Italian architects explore the famed Saudi village of Rijal Almaa

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Time: November 25, 2018   

The Italians visited the region and toured Rijal Alma in Asir. (SPA)
  • They explored the village’s distinctive designs
  • The architects were given a tour by Rijal Alma Mayor

 

MUHAYIL: A group of Italian architects had a unique opportunity on Friday to tour one of the most fascinating heritage villages in Saudi Arabia.
Rijal Alma, set to be transformed into a major tourist attraction, is an architectural delight located in the province of Asir in the south of the country.
The architects, who were given a tour by Rijal Alma Mayor Saeed bin Ali Al Hafiz, were informed about the architectural techniques developed by locals and materials used.
The structures, which use stones and clay and often multi-floored, are distinctive, especially the white framed windows.

The team visited a number of site in the region. (SPA)

The group also explored a number of public buildings, including schools and municipal premises, as well as heritage sites.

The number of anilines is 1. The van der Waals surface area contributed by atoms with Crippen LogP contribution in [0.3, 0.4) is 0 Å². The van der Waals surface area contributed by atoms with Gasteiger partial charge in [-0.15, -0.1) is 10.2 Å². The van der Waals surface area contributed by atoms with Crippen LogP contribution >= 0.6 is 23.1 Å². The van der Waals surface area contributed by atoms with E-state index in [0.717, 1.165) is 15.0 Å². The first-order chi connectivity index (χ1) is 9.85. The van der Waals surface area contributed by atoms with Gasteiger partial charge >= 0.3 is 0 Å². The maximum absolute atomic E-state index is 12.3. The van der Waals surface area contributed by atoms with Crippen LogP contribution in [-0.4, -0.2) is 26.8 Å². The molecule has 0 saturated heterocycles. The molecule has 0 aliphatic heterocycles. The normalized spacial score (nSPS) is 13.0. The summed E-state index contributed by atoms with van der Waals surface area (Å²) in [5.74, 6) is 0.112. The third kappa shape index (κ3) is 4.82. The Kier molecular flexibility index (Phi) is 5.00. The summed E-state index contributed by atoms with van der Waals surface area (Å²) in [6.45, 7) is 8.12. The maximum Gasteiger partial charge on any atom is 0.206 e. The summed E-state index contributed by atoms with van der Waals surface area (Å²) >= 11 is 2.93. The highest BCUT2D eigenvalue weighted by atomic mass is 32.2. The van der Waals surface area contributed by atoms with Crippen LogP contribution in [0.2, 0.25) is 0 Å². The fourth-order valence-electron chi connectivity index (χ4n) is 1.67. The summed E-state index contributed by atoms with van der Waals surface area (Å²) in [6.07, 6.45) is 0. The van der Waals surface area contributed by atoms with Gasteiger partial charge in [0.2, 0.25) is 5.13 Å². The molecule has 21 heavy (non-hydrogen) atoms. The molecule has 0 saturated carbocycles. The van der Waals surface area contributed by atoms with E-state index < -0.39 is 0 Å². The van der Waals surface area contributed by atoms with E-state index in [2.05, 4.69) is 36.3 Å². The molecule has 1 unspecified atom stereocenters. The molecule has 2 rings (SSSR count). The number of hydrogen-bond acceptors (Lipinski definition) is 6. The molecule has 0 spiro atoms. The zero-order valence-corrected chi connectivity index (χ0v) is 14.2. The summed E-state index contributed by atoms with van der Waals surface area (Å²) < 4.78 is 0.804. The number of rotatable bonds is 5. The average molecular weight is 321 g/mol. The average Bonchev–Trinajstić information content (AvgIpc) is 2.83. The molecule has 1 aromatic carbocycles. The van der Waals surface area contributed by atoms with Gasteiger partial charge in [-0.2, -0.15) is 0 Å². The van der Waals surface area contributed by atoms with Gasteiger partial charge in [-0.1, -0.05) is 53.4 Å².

The Italians are currently taking part in an architectural exhibition in the region.
Rijal Alma won the Prince Sultan bin Salman Award for Urban Heritage in 2007, and was submitted for inclusion as a UNESCO World Heritage site earlier this year.
The Saudi Commission for Tourism and National Heritage’s efforts to register heritage and archaeological sites to the Urban Heritage list fall under the Kingdom’s Cultural Heritage Care program that includes a system of projects and programs to develop, highlight and preserve national heritage sites.

The village, known for its beauty, is perched on a mountain in Asir province. (SPA)

The residents’ initiatives to preserve their village are driven by an awareness of its history, culture, nature and moderate climate are  have been some of the main reasons behind the decision to rehabilitate and develop the village of Rijal Alma.
The towns along the Red Sea coast and the southern highlands contain some fine buildings in their historic old quarters.
In a bid to end reliance on oil, the Kingdom is investing in tourism, aiming to increase spending by Saudis at home instead of on holidays abroad.
Encouraging visits to local places of beauty or interest is a key Vision 2030 goal and the Kingdom has some world-class sites, some in remote areas, which are all but unknown outside the Kingdom.v

 

This article was first published in Arab News

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